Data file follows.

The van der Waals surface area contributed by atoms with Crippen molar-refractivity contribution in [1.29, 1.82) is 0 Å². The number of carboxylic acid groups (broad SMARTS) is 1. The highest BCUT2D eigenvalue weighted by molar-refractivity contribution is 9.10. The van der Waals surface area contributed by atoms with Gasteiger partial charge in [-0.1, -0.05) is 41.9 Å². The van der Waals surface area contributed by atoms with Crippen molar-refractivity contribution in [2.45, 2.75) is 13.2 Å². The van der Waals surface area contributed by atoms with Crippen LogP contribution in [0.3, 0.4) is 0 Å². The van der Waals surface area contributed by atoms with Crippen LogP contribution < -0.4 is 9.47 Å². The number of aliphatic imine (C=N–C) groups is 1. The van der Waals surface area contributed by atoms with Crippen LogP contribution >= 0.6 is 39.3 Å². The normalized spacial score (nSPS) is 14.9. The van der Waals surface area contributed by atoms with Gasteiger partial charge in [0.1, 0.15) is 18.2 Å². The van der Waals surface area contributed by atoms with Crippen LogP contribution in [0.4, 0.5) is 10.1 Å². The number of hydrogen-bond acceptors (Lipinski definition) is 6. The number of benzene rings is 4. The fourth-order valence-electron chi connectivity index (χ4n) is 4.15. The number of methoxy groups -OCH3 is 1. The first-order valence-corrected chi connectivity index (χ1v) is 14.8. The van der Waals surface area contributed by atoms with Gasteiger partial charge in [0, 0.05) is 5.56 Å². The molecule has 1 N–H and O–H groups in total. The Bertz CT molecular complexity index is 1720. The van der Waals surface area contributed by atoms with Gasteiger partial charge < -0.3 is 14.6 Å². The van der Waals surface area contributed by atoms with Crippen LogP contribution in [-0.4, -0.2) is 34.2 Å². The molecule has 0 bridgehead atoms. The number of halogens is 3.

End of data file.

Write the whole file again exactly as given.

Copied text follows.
The van der Waals surface area contributed by atoms with Crippen molar-refractivity contribution in [1.29, 1.82) is 0 Å². The number of carboxylic acid groups (broad SMARTS) is 1. The highest BCUT2D eigenvalue weighted by molar-refractivity contribution is 9.10. The van der Waals surface area contributed by atoms with Gasteiger partial charge in [-0.1, -0.05) is 41.9 Å². The van der Waals surface area contributed by atoms with Crippen molar-refractivity contribution in [2.45, 2.75) is 13.2 Å². The van der Waals surface area contributed by atoms with Crippen LogP contribution in [0.3, 0.4) is 0 Å². The van der Waals surface area contributed by atoms with Crippen LogP contribution < -0.4 is 9.47 Å². The number of aliphatic imine (C=N–C) groups is 1. The van der Waals surface area contributed by atoms with Crippen LogP contribution >= 0.6 is 39.3 Å². The normalized spacial score (nSPS) is 14.9. The van der Waals surface area contributed by atoms with Gasteiger partial charge in [0.1, 0.15) is 18.2 Å². The van der Waals surface area contributed by atoms with Crippen LogP contribution in [0.4, 0.5) is 10.1 Å². The number of hydrogen-bond acceptors (Lipinski definition) is 6. The number of benzene rings is 4. The fourth-order valence-electron chi connectivity index (χ4n) is 4.15. The number of methoxy groups -OCH3 is 1. The first-order valence-corrected chi connectivity index (χ1v) is 14.8. The van der Waals surface area contributed by atoms with Gasteiger partial charge in [0, 0.05) is 5.56 Å². The molecule has 1 N–H and O–H groups in total. The Bertz CT molecular complexity index is 1720. The van der Waals surface area contributed by atoms with Gasteiger partial charge < -0.3 is 14.6 Å². The van der Waals surface area contributed by atoms with Crippen LogP contribution in [-0.4, -0.2) is 34.2 Å². The molecule has 0 bridgehead atoms. The number of halogens is 3.